I argue that the brain is far more adaptable than many want to believe. The problem is that it takes effort to think, use your brain, and grow intellectually, and many people don't want to exert this effort. The genetic argument is a cop-out. It is an excuse for the lazy, and an excuse for schools that do not know how to correctly teach children to think. Look at IQ scores. An individual can take the same IQ test and score very differently depending on current mood, sleep, etc. The idea that cognitive ability is fixed within a certain range is nonsense. Another example, one of my best friends was labeled as learning disabled and ADHD in school. He received special education services since middle school. He is graduating with a masters degree next month, does not take ADHD meds any more and did it all on his own. He is going to law school in the fall. He grew intellectually through his own efforts, its possible,

#7
realityChemist

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I know I probably shouldn't have used the Genie example (it was like the metaphysical equivalent of a lifeboat question in ethics), but I thought it illustrated well the fact that there are circumstances beyond your control that can severely impair a person's ability. One thing I didn't mention, though, was that Genie did eventually learn the rudimentary use of language; she overcame her handicap to quite an amazing degree, considering how severe a handicap it was. I definitely wasn't using it as an argument against the O'ist point, just as an illustration of what I meant (as I said moments ago).

Making the distinction between different types of psychology is also important, you're right. There are many approaches to psychology, not all of them equally valid.

I think I have a good grasp of what the ARI was getting at (or, perhaps, failing to get at) with their piece. Thank you all again for your help! I'm glad I discovered this site. It's a great place to get questions answered and to partake in lively, (mostly) intellectual debate.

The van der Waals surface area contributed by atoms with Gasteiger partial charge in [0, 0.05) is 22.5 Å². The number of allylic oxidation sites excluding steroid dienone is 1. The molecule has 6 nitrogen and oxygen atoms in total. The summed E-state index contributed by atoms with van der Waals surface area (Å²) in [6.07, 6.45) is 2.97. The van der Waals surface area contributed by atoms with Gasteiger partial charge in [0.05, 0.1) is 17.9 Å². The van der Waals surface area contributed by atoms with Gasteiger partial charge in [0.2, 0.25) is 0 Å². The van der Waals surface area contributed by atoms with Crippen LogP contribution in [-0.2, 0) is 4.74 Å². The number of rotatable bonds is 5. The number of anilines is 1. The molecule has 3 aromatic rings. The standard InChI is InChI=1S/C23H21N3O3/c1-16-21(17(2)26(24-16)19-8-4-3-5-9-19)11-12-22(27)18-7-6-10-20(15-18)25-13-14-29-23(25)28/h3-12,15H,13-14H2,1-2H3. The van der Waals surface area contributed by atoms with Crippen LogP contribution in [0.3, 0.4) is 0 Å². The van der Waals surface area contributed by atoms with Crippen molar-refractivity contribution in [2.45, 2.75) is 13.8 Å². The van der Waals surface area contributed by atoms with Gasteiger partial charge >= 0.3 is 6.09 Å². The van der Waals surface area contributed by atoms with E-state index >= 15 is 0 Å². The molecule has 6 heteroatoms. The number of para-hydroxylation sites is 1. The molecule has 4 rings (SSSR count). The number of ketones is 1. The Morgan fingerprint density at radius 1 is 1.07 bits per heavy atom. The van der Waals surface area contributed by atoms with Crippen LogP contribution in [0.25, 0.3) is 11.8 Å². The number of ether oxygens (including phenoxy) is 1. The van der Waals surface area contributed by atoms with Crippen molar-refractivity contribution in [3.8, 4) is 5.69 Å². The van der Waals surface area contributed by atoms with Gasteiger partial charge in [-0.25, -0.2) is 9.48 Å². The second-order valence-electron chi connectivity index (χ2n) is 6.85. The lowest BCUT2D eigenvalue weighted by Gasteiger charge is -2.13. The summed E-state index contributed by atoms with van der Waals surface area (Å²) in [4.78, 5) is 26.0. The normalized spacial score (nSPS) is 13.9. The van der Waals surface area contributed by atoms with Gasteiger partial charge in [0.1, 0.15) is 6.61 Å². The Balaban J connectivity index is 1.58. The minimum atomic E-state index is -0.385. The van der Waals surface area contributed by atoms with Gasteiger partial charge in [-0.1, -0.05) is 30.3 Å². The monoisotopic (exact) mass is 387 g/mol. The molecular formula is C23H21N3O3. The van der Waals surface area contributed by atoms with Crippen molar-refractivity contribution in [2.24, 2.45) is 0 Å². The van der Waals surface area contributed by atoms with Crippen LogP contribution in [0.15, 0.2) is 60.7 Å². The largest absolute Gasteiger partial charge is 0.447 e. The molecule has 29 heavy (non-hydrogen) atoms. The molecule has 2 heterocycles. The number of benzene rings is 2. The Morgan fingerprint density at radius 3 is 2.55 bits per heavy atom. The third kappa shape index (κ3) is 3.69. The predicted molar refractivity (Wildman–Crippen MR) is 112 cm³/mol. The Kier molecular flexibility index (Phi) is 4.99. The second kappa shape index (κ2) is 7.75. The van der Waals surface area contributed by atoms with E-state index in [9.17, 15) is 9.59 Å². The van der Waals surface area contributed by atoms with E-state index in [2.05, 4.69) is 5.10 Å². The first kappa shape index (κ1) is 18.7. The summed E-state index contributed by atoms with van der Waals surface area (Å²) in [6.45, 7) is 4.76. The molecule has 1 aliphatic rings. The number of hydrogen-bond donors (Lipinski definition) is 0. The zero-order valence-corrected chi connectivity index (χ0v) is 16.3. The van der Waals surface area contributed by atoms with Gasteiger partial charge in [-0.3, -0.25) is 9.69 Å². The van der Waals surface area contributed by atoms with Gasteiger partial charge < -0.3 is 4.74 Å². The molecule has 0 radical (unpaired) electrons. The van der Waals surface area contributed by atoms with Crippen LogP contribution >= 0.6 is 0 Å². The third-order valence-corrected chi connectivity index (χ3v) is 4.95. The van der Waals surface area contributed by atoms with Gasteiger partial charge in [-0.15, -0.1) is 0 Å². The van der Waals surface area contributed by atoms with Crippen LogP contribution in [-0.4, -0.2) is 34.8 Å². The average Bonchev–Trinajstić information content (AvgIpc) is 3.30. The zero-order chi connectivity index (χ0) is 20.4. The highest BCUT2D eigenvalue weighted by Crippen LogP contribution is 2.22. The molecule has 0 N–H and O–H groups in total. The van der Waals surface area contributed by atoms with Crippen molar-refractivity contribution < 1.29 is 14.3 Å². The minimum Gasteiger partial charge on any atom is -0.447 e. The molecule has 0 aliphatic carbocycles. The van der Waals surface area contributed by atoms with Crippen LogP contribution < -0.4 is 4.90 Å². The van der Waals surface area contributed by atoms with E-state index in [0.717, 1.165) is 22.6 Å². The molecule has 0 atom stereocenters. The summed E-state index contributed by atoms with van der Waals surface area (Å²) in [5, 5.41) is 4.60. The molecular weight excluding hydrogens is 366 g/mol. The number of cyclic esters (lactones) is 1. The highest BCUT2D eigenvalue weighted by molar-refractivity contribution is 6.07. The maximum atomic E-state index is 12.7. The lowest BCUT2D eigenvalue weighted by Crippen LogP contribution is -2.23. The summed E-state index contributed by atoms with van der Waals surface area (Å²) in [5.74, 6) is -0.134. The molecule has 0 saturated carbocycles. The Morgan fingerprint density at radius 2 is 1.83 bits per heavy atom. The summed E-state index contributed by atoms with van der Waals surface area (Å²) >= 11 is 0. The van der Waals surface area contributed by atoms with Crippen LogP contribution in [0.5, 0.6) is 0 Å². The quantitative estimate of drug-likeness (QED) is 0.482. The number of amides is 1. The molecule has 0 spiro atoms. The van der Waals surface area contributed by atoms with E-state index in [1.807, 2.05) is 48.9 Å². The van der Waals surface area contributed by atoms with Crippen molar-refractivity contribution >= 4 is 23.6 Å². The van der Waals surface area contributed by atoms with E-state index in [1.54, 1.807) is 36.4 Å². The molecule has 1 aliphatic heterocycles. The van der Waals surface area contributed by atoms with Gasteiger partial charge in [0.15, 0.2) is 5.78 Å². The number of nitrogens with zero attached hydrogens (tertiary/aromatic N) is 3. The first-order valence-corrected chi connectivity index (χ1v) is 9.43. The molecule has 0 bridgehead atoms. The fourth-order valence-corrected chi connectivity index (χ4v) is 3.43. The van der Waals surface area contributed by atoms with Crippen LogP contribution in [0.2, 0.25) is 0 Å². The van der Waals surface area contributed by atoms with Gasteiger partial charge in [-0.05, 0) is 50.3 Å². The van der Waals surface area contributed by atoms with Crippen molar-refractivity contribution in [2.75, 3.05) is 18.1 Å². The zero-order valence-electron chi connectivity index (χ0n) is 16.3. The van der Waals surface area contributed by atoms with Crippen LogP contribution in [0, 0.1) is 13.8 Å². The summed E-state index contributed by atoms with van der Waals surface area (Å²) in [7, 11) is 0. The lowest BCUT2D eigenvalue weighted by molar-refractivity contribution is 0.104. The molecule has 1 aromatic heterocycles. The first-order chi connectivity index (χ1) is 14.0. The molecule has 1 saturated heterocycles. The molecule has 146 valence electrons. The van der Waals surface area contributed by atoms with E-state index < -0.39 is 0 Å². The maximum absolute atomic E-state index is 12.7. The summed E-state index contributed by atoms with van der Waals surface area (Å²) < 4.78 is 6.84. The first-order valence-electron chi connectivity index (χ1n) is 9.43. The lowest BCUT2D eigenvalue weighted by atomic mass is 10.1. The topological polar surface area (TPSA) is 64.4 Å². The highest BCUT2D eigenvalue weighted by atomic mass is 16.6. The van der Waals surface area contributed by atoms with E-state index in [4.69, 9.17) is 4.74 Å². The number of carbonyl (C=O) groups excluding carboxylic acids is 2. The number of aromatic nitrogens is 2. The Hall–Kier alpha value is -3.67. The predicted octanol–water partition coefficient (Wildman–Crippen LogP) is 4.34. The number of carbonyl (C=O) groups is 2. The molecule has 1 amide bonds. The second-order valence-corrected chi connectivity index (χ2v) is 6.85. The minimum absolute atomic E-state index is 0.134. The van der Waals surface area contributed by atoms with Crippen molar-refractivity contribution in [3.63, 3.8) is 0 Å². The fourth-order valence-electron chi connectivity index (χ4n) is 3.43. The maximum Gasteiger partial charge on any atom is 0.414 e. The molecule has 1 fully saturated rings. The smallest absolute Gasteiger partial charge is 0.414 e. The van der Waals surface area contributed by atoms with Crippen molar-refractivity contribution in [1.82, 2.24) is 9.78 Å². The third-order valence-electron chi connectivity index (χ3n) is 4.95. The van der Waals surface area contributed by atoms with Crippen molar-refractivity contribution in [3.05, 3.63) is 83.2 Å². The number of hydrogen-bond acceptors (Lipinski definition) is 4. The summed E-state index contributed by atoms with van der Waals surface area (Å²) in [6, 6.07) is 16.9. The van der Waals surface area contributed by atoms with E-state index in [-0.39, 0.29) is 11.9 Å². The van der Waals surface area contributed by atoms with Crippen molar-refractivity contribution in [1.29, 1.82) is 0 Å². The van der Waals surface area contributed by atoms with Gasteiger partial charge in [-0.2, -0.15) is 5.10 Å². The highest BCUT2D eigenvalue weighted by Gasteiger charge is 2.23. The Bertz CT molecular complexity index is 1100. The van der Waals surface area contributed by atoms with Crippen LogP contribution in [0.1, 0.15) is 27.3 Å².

I wished to know the meaning of things. I am the meaning. I wished to find a warrant for being. I need no warrant for being and no word of sanction upon my being. I am the warrant and the sanction.

#8
Dormin111

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While I am by no means an expert on the subject, Objectivism definetely rejects psychoanalysis, especially of the Freudian variety. Psycoanalysis pictures men as wild beast whose ability to use logic is actually an illusion and that all decisions are actually made at the behest of an invisible subconcious which is driven by sex, power, and family. It posits that men are wild beasts and that the creation of civlization has necesarily made us all unhappy because if we aren't out there raping and murdering people then we are suppressing our true selves.

#9
realityChemist

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Freud was lead to his conclusions about the way the mind works because his only subjects for study were sexually repressed, hysterical (literally), Victorian-era Austrian women. Given only that subset of the population to work with, most people would likely come to similar conclusions. Not to defend his theory (or psychoanalysis in general) in any way; it takes no account whatsoever for other motivating factors and values in human life, and vastly oversimplifies many things.

Besides, that wasn't really the subject under discussion in this thread.
I wished to know the meaning of things. I am the meaning. I wished to find a warrant for being. I need no warrant for being and no word of sanction upon my being. I am the warrant and the sanction.